Burden of the Noose – The Forgotten Plague

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Burden of the Noose
The Forgotten Plague

It’s been a little while since this was released but Birmingham’s Burden of the Noose conjured a masterful live EP entitled ‘The Forgotten Plague’. Squatting equally in sludge and hardcore punk bedsits, residing by the nefariously murky waters of death metal, the quintet provide some of the most evisceral booze grooves known to humankind. Throughout its running time, ‘The Forgotten Plague’ is a game of hiding in the woodlands to avoid mutilation. Burden of the Noose prove that act to be futile, each track here possessing its own brand of violent intensity, be it the grooves of ‘The Begging Game’, the hammering swagger of ‘Family Affair’ , and even doing their bit to raise awareness of testicular cancer (‘Cancerous Bollock’). Ok, maybe I’m slightly off track with that last point, and deliberately so. But the rest is all true. Should you survive this test, ‘The Forgotten Plague’ may in its own evil way call out to you for more.

Peter Clegg

Buy/download ‘The Forgotten Plague‘ here
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Samothrace, Bell Witch and Black Magician

Here is the CLDH guys review of the recent Samothrace show in Manchester. Bazinga.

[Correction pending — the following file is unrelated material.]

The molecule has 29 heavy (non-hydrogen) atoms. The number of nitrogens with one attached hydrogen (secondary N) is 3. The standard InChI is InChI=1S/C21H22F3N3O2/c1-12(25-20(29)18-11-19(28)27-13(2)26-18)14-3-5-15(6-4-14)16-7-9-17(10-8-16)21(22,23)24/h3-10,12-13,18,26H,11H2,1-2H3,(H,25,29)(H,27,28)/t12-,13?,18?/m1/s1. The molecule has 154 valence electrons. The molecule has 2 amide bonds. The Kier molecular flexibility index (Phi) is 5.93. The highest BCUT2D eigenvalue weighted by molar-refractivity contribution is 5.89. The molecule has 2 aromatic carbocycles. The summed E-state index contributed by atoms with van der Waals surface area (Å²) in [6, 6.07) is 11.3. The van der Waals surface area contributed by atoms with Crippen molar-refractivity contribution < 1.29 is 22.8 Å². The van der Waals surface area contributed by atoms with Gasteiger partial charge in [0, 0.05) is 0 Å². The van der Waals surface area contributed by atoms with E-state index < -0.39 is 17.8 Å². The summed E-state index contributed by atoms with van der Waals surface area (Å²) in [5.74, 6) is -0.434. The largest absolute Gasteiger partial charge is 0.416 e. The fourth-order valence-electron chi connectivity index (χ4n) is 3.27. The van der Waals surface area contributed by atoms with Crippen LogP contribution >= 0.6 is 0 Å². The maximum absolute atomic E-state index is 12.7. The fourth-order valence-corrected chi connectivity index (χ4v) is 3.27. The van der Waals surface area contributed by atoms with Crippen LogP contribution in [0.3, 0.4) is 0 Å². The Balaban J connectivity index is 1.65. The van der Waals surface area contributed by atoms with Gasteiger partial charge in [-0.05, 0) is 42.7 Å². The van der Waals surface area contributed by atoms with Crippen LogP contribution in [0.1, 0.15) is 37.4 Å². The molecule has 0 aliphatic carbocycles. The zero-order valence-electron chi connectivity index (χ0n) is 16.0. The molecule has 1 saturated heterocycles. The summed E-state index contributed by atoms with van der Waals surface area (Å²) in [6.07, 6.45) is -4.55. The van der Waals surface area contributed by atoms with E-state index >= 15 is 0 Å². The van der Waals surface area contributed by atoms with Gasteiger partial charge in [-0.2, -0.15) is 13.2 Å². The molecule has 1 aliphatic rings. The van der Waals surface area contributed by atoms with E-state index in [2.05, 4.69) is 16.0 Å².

CLDH

Samothrace, Bell Witch and Black Magician

The star and Garter festers in the heat of the rarely sighted sun, once again the ready receptacle; a decrepit husk that has the privilege of hosting some of the biggest noises you’ll hear, as Seattle based Doomers Samothrace and Bell Witch descend on Manchester with support from Scousers Black Magician.

Black Magician take to the stage fresh from their exploits at Roadburn. Their mid-slow old school doom vibe surpasses musical influence and has made its way through the aesthetics of the band, settling up onto the guitarists truly Iommi-fied upper lip. Endemically heavy grooves accompanied by organ synth keyboards are substantial though seldom change from their pace, and when they do it’s not quite sufficient to be distinguished. After a while, it feels like being dragged along but it seems the crowd don’t share this opinion, as a substantial fan base have…

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Howl – Bloodlines

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Howl
Bloodlines
Relapse

When Howl emerged in 2010 with ‘Full of Hell’, they were hailed as one of the most vicious and aggressive sounding doom bands to emerge for a long time. Not that there’s a shortage of bands doing grim, nasty things with the genre, but that album indelibly left a mark which left people hungry for more. Yet with ‘Bloodlines’, it seems Howl weren’t content to rest on their laurels and have shifted tack somewhat, heading for not exactly radio-friendly territories, but certainly a move towards a more mainstream end of aggressive heavy metal.